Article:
What do I want most for my daughter Elsa?
Oh my. So many, many things.
I want her to be able to express herself in a way that others can understand. I want her to have mobility and touch the things that pique her interest. I want her to find joy in her world and access environments with ease. I want her to grow and flourish and shine. I want her to know that she is loved more than she could ever know.
And I want her to have friends. Not “friends.” Friends. The kind that want to play with her, talk with her, go places with her. Be with her.
Is this a tall order? Kind of, I suppose. I can’t shoo her out the front door to the neighbor’s house, as I do with her sisters. I can’t drop her off at a birthday party and know that she’ll be able to be part of the event without me. And, even if I could, there is the most enormous barrier of all…
Communication. Without a degree in speech therapy, or a parent or sibling’s immersion experience, the chasm between Elsa and a potential friend is hard to traverse. But it’s not impossible. There is a way across the divide. And the first step toward bridging the distance is an olive branch. A heart-felt attempt. A play date.
That’s exactly what we got when we visited a local school this week to participate in something called The Nora Project – a program that helps foster friendship, empathy and understanding between children with special needs and typical peers.
For years, my sister Betsy has listened to me speak out and (truth be told) cry out my inner-most desire for Elsa - to be known, understood and embraced by her peers. And, because she has a heart the size of Chicago, Betsy found a way to help make this dream come true.
After seeing a segment on The Nora Project on a local news station, Betsy reached out to our neighborhood school to see if they might be open to exploring The Nora Project. (Pssst, THIS is the power of diversity in media coverage. THIS is why it’s SO necessary.) Thankfully, the school said YES!
Getting involved required some paperwork on our end and pulling together a video about Elsa…
But that was it! Before we knew it, the date of our first visit had arrived.
This week, we met about 20 children in the school media center for an afternoon of play. Elsa’s new friends all sat on the floor, quite literally on the edge of their seats with excitement to share special time with her. (I’m not crying, YOU’RE crying.) They showered her with compliments…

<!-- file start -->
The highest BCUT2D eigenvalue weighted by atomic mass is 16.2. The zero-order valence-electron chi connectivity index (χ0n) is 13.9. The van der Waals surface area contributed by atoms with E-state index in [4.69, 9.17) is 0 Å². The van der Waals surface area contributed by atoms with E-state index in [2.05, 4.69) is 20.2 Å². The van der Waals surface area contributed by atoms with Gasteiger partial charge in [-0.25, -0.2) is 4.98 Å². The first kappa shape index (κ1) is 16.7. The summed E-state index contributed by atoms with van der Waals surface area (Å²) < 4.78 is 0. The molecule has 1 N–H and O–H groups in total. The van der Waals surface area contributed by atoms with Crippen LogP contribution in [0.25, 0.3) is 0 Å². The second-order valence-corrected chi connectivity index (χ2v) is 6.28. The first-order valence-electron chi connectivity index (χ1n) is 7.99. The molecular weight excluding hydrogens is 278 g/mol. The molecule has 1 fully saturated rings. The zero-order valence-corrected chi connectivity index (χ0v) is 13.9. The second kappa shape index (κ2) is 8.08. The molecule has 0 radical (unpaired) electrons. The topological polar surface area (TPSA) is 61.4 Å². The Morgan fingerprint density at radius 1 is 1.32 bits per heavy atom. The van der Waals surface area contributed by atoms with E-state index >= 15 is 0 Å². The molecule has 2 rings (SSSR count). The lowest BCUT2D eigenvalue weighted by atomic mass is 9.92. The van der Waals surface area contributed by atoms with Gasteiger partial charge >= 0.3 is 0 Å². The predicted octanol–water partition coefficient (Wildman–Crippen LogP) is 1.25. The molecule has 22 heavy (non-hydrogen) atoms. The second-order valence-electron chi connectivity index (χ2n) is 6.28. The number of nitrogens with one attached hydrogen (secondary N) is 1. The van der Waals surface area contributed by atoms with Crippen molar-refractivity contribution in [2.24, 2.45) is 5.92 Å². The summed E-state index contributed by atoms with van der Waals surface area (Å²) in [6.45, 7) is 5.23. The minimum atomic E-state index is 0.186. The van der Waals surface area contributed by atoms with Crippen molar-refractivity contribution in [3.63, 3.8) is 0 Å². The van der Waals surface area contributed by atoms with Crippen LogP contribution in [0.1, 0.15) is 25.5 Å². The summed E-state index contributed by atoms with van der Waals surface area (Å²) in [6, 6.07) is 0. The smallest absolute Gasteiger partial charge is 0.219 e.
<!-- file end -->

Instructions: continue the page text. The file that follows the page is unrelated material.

I love your bow!
Your pants are so cute.
Then Elsa and I answered their questions…
What is Elsa’s favorite color?
What is her favorite book?
Does she have siblings, and do they have the same diagnosis?
(One boy asked that last question, word-for-word. They were so prepared!)
A student read Elsa a book, allowing her to touch the pictures - as she LOVES to do.
Another student asked if she could push Elsa’s wheelchair, learning where the brakes were and how the tilt safety works. Then they all gathered around her chair as she shared how her talker device works.
OMG, Elsa was such a show off. She said MORE over and over, as more and more of her new Nora friends gathered around her. She navigated to HELLO, all by herself. She told silly jokes and things about herself, like her town, number of siblings, and birthday. Plain and simple, she thrived under the pressure and the attention. I’ve never seen her so focused and accurate with the talker. It was amazing.
Meanwhile, other Nora friends made holiday cards for Elsa’s classmate friend, Miss K, who wasn’t able to be there that afternoon, as planned. Look at the love in these colorful creations…
Before it was time to go, Elsa sang her friends RUDOLPH with her Big Mac switch. After she performed it once, all of her Nora friends joined in, following her lead on when to proceed in the song. It gave Elsa the giggles, as you’ll see…
The visit was like a slice of heaven. I told the kiddos (holding back the tears, best I could) that they have NO idea how much the afternoon meant to Elsa and me. We cannot wait to come back.
Christmas is a time of preparation and celebration and so much more. For us this holiday season, The Nora Project has been both a joy and a tremendous gift. We are so blessed to have had this experience and are thrilled for what the future holds through this incredible program.
If you think your school might be interested in adopting The Nora Project, please reach out to me! I’d be happy to put you in touch with folks who can help you explore it further. And, as always, thanks for reading, as I gush! Your friendship means the world to Elsa, me and our family!